2. The Fiscal Responsibility and Budget Management (FRBM) Act was enacted in 2003 that sets targets for the government to reduce fiscal deficits. FRBM Act provides a legal institutional framework for fiscal consolidation.
3. It is now mandatory for the Central government to take measures to (a) reduce/lessen fiscal deficit, (b) to eliminate revenue deficit and (c) to generate revenue surplus in the subsequent years.
4. The Act binds not only the present government but also the future Government to adhere to the path of fiscal consolidation.
5. The Government can move away from the path of fiscal consolidation only in case of natural calamity, national security and other exceptional grounds which Central Government may specify.
6. Further, the Act prohibits borrowing by the government from the Reserve Bank of India, thereby, making monetary policy independent of fiscal policy.
7. The Act bans the purchase of primary issues of the Central Government securities by the RBI after 2006, preventing monetization of government deficit.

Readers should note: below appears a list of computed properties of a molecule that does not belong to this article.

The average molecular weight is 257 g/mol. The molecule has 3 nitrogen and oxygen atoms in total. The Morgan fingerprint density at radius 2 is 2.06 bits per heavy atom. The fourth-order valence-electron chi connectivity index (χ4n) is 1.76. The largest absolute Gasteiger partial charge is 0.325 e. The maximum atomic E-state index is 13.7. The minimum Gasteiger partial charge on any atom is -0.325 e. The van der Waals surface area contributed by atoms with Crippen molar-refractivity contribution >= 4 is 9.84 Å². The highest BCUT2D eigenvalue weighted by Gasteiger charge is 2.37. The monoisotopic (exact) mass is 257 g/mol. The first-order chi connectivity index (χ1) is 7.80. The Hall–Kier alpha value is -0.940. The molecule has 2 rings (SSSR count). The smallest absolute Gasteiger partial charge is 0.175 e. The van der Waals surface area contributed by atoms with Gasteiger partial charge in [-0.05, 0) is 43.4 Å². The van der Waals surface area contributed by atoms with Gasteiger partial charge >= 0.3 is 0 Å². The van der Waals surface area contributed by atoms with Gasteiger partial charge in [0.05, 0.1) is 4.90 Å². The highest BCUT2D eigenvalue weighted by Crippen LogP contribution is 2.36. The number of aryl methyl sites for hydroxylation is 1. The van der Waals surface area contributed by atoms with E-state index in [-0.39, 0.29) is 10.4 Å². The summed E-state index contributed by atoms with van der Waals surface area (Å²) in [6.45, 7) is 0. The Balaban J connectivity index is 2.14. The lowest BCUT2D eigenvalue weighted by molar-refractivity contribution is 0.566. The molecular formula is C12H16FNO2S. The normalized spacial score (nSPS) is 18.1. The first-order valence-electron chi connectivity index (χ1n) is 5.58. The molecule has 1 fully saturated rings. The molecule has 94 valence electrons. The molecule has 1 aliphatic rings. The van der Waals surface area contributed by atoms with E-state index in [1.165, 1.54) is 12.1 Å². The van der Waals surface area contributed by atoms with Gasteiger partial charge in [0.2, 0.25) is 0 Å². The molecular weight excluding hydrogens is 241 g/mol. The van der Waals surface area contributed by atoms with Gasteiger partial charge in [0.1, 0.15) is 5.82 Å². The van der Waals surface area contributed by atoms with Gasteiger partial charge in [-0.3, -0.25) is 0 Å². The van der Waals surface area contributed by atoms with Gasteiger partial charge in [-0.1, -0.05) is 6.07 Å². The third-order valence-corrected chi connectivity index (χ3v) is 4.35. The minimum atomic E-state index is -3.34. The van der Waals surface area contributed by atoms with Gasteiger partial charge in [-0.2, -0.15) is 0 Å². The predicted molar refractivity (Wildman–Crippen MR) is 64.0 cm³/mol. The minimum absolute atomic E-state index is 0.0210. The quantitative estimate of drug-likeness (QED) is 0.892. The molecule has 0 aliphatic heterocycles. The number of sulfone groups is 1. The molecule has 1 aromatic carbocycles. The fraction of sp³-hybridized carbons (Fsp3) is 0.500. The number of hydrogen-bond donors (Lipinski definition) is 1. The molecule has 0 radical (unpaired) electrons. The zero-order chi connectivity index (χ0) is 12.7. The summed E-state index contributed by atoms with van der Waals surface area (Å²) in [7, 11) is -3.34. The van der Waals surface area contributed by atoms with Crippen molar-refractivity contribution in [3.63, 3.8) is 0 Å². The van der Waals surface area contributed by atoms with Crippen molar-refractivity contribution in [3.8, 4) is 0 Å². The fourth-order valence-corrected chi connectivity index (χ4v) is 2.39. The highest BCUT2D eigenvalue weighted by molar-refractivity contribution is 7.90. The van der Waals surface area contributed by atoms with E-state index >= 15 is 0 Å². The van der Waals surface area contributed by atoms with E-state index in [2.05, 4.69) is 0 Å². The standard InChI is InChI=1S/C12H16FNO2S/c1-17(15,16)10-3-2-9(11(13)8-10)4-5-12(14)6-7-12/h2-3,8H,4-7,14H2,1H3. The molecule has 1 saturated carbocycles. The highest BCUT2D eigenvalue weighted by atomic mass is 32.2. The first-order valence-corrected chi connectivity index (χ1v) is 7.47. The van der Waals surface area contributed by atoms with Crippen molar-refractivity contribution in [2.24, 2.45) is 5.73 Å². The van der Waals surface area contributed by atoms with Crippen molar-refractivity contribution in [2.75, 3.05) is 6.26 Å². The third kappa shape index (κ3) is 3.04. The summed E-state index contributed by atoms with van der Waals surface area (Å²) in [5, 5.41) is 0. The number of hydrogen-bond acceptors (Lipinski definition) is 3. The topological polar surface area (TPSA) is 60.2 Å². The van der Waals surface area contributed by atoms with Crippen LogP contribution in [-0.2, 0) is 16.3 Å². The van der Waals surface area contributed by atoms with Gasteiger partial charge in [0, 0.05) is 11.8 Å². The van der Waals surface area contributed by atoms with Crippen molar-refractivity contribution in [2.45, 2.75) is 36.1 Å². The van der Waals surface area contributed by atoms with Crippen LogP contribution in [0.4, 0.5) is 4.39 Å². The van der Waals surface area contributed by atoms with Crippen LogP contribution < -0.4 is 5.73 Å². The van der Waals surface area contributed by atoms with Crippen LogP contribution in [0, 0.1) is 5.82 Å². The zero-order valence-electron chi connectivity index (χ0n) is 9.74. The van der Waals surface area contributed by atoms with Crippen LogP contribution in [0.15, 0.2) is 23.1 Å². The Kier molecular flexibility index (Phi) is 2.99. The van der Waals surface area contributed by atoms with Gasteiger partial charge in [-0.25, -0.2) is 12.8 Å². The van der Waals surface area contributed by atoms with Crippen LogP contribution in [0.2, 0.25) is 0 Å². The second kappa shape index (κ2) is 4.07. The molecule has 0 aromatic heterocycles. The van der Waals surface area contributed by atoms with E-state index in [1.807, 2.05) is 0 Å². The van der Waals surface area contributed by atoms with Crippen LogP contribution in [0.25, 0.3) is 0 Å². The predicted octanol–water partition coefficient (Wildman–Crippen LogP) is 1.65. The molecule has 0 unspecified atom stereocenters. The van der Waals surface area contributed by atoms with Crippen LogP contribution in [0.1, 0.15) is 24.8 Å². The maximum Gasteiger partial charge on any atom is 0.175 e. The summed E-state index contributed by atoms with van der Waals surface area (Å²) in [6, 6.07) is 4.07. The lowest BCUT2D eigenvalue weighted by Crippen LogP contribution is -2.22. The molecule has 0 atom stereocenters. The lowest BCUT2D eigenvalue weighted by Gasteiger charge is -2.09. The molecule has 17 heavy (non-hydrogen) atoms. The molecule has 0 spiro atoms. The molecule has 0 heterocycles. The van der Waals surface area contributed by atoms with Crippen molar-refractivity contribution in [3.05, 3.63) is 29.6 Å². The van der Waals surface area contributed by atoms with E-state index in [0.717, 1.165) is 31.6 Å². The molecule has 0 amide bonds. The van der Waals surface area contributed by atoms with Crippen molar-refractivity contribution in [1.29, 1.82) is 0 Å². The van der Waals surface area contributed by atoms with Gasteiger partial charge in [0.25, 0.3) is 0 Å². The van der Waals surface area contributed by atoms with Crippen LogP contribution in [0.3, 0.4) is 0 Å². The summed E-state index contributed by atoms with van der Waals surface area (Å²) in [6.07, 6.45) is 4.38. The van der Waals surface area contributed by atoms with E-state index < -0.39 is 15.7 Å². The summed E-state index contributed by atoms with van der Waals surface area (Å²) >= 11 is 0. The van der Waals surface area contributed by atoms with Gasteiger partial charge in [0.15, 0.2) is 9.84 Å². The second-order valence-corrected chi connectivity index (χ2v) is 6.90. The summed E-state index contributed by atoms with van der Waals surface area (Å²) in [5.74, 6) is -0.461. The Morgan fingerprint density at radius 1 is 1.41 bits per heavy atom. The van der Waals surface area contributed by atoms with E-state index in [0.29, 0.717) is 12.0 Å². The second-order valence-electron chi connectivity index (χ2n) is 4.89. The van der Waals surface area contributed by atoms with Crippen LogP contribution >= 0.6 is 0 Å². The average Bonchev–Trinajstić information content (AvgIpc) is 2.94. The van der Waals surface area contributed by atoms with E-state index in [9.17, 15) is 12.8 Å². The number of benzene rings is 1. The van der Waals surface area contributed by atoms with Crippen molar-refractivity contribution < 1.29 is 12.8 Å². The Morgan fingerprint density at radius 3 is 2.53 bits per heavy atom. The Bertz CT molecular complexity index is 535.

8. The Act also requires the government to lay before the parliament three policy statements in each financial year namely Medium-Term Fiscal Policy Statement; Fiscal Policy Strategy Statement and Macroeconomic Framework Policy Statement.
9. Also to impart fiscal discipline at the state level, the Twelfth Finance Commission gave incentives to states through conditional debt restructuring and interest rate relief for introducing Fiscal Responsibility Legislations (FRLs). All the states have implemented their own FRLs.
Fiscal Consolidation & FRBM Act – Measures Required for Realizing the Fiscal Consolidation Targets
- Improved Tax Revenue realization (Direct & Indirect Tax) – For this, increasing efficiency of tax administration by reducing tax avoidance, eliminating tax evasion, enhancing tax compliance etc. need to be made.
- Enhancing Tax-GDP Ratio – by widening the tax base & minimizing tax concessions.
- Better Targeting of Government Subsidies and extending the Direct Benefit Transfer scheme for more subsidies.
Recommendations of N K Singh Committee on Fiscal Consolidation
In May 2016, the Central Government had set up a committee under the chairmanship of N.K. Singh to review the FRBM Act. The Government believed the targets were too rigid. The committee recommended that the Government should target a fiscal deficit of 3 per cent of the GDP in years up to March 31, 2020, cut it to 2.8 per cent in 2020-21 and to 2.5 per cent by 2023.